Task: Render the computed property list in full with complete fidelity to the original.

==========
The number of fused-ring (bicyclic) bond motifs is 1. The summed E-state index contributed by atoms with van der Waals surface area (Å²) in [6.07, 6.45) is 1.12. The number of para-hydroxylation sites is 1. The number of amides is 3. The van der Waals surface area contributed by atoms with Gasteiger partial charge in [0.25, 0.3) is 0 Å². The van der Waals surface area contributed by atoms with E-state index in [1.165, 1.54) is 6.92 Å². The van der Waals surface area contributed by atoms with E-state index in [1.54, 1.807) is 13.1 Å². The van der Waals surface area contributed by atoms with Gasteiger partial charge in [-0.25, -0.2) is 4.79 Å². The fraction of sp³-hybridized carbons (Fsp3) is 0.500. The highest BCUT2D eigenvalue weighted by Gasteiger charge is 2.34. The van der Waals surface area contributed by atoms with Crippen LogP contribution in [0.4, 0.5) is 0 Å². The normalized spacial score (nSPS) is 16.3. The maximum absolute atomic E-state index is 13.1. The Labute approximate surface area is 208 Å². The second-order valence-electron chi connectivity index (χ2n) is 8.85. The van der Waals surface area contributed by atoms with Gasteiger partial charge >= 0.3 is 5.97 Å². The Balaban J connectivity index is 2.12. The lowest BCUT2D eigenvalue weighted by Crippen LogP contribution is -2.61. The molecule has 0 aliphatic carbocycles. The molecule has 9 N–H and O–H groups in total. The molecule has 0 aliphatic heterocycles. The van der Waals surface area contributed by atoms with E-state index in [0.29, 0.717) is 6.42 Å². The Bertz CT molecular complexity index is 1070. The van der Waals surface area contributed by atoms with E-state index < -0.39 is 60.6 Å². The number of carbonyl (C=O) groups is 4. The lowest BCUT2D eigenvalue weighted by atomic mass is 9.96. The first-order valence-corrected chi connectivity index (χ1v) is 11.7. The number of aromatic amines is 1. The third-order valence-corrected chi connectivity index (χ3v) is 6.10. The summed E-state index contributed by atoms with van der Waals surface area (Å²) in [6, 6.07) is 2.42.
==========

The number of fused-ring (bicyclic) bond motifs is 1. The summed E-state index contributed by atoms with van der Waals surface area (Å²) in [6.07, 6.45) is 1.12. The number of para-hydroxylation sites is 1. The number of amides is 3. The van der Waals surface area contributed by atoms with Gasteiger partial charge in [0.25, 0.3) is 0 Å². The van der Waals surface area contributed by atoms with E-state index in [1.165, 1.54) is 6.92 Å². The van der Waals surface area contributed by atoms with E-state index in [1.54, 1.807) is 13.1 Å². The van der Waals surface area contributed by atoms with Gasteiger partial charge in [-0.25, -0.2) is 4.79 Å². The fraction of sp³-hybridized carbons (Fsp3) is 0.500. The highest BCUT2D eigenvalue weighted by Gasteiger charge is 2.34. The van der Waals surface area contributed by atoms with Crippen LogP contribution in [0.4, 0.5) is 0 Å². The normalized spacial score (nSPS) is 16.3. The maximum absolute atomic E-state index is 13.1. The Labute approximate surface area is 208 Å². The second-order valence-electron chi connectivity index (χ2n) is 8.85. The van der Waals surface area contributed by atoms with Gasteiger partial charge >= 0.3 is 5.97 Å². The Balaban J connectivity index is 2.12. The lowest BCUT2D eigenvalue weighted by Crippen LogP contribution is -2.61. The molecule has 0 aliphatic carbocycles. The molecule has 9 N–H and O–H groups in total. The molecule has 0 aliphatic heterocycles. The van der Waals surface area contributed by atoms with E-state index in [0.29, 0.717) is 6.42 Å². The Bertz CT molecular complexity index is 1070. The van der Waals surface area contributed by atoms with E-state index < -0.39 is 60.6 Å². The number of carbonyl (C=O) groups is 4. The lowest BCUT2D eigenvalue weighted by atomic mass is 9.96. The first-order valence-corrected chi connectivity index (χ1v) is 11.7. The number of aromatic amines is 1. The third-order valence-corrected chi connectivity index (χ3v) is 6.10. The summed E-state index contributed by atoms with van der Waals surface area (Å²) in [6, 6.07) is 2.42.